Hamilton’s industrial age is over. In the steel capital of Canada, there are no more skies lit red by foundries at sunset, no more traffic jams at shift change. Instead, an urban renaissance is taking shape. But who wins and who loses in the city’s not-too-distant future? Is it possible to lift a downtrodden, post-industrial city out of poverty in a way that benefits people across the social spectrum, not just a wealthy elite?
In Shift Change, author Stephen Dale sets up “the Hammer” as a battlefield, a laboratory, a chessboard. As investors cash in on a real estate gold rush and the all-too-familiar wheels of gentrification begin to turn, there’s still a rare opportunity for both old-guard and newcomer Hamiltonians to come together and write a different story—one in which Steeltown becomes an economically diverse and inclusive urban centre for all.
What plays out in these pages and at this very moment is a real-time case study that will capture the attention and the imagination of anyone interested in equitable redevelopment, housing activism, and social justice in the North American city.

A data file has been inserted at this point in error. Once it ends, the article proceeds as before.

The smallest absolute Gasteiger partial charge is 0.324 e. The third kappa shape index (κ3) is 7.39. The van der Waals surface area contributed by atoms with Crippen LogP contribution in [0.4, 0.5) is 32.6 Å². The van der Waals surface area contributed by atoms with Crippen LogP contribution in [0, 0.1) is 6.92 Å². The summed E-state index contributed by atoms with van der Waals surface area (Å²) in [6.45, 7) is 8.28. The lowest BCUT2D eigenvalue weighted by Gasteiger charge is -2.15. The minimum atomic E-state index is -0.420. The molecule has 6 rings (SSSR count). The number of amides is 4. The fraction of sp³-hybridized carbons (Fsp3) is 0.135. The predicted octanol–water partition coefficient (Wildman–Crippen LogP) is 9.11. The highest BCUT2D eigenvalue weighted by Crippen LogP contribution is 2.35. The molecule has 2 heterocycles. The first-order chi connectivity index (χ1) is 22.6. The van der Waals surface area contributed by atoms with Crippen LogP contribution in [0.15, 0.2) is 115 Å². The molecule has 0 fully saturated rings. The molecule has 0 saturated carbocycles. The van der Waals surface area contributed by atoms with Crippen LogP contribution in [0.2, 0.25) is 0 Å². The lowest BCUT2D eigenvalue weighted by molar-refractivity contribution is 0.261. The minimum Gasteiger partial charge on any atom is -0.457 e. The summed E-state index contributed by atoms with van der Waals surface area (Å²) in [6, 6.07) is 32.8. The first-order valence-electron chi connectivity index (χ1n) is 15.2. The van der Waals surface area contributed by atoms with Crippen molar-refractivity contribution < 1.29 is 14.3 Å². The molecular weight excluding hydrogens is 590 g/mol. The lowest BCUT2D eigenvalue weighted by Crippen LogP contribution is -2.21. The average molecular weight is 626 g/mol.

About the author
Stephen Dale is the author of four previous non-fiction books exploring issues ranging from the rise of the media-based environmental politics of Greenpeace; the impacts of suburban culture on politics in Canada and the United States; and the role of youth-focused propaganda in creating support for the bloodbath that was the First World War. He’s been a freelance contributor to leading Canadian and international publications, was Canadian correspondent for InterPress Service news agency, and has created numerous radio documentaries for the CBC. He lives in Ottawa, Ontario.